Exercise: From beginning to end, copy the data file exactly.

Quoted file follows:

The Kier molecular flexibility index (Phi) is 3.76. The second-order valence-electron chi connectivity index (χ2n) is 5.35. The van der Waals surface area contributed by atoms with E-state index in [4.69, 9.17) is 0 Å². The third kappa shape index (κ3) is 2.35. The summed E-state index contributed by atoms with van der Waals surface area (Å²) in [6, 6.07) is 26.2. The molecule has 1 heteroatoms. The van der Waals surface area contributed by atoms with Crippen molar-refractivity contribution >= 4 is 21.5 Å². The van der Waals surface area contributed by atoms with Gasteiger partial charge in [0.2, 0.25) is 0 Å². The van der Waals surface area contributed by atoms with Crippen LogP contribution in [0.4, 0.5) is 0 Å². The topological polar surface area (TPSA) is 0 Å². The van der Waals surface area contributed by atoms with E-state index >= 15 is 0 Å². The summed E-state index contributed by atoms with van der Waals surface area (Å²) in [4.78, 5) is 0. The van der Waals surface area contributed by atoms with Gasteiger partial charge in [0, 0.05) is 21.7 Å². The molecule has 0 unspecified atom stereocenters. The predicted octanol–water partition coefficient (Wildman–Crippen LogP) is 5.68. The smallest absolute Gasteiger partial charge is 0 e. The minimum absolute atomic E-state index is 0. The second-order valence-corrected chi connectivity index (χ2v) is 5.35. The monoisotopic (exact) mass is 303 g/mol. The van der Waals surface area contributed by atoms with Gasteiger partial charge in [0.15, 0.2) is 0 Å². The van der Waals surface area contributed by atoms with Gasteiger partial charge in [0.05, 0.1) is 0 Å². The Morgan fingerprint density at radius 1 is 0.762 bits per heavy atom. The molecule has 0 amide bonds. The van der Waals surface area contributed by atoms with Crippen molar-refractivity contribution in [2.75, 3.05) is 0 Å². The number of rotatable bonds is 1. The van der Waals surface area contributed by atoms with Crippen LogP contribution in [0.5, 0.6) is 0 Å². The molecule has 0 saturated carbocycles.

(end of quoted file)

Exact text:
The Kier molecular flexibility index (Phi) is 3.76. The second-order valence-electron chi connectivity index (χ2n) is 5.35. The van der Waals surface area contributed by atoms with E-state index in [4.69, 9.17) is 0 Å². The third kappa shape index (κ3) is 2.35. The summed E-state index contributed by atoms with van der Waals surface area (Å²) in [6, 6.07) is 26.2. The molecule has 1 heteroatoms. The van der Waals surface area contributed by atoms with Crippen molar-refractivity contribution >= 4 is 21.5 Å². The van der Waals surface area contributed by atoms with Gasteiger partial charge in [0.2, 0.25) is 0 Å². The van der Waals surface area contributed by atoms with Crippen LogP contribution in [0.4, 0.5) is 0 Å². The topological polar surface area (TPSA) is 0 Å². The van der Waals surface area contributed by atoms with E-state index >= 15 is 0 Å². The summed E-state index contributed by atoms with van der Waals surface area (Å²) in [4.78, 5) is 0. The van der Waals surface area contributed by atoms with Gasteiger partial charge in [0, 0.05) is 21.7 Å². The molecule has 0 unspecified atom stereocenters. The predicted octanol–water partition coefficient (Wildman–Crippen LogP) is 5.68. The smallest absolute Gasteiger partial charge is 0 e. The minimum absolute atomic E-state index is 0. The second-order valence-corrected chi connectivity index (χ2v) is 5.35. The monoisotopic (exact) mass is 303 g/mol. The van der Waals surface area contributed by atoms with Gasteiger partial charge in [0.15, 0.2) is 0 Å². The van der Waals surface area contributed by atoms with Gasteiger partial charge in [0.05, 0.1) is 0 Å². The Morgan fingerprint density at radius 1 is 0.762 bits per heavy atom. The molecule has 0 amide bonds. The van der Waals surface area contributed by atoms with Crippen molar-refractivity contribution in [2.75, 3.05) is 0 Å². The number of rotatable bonds is 1. The van der Waals surface area contributed by atoms with Crippen LogP contribution in [0.5, 0.6) is 0 Å². The molecule has 0 saturated carbocycles.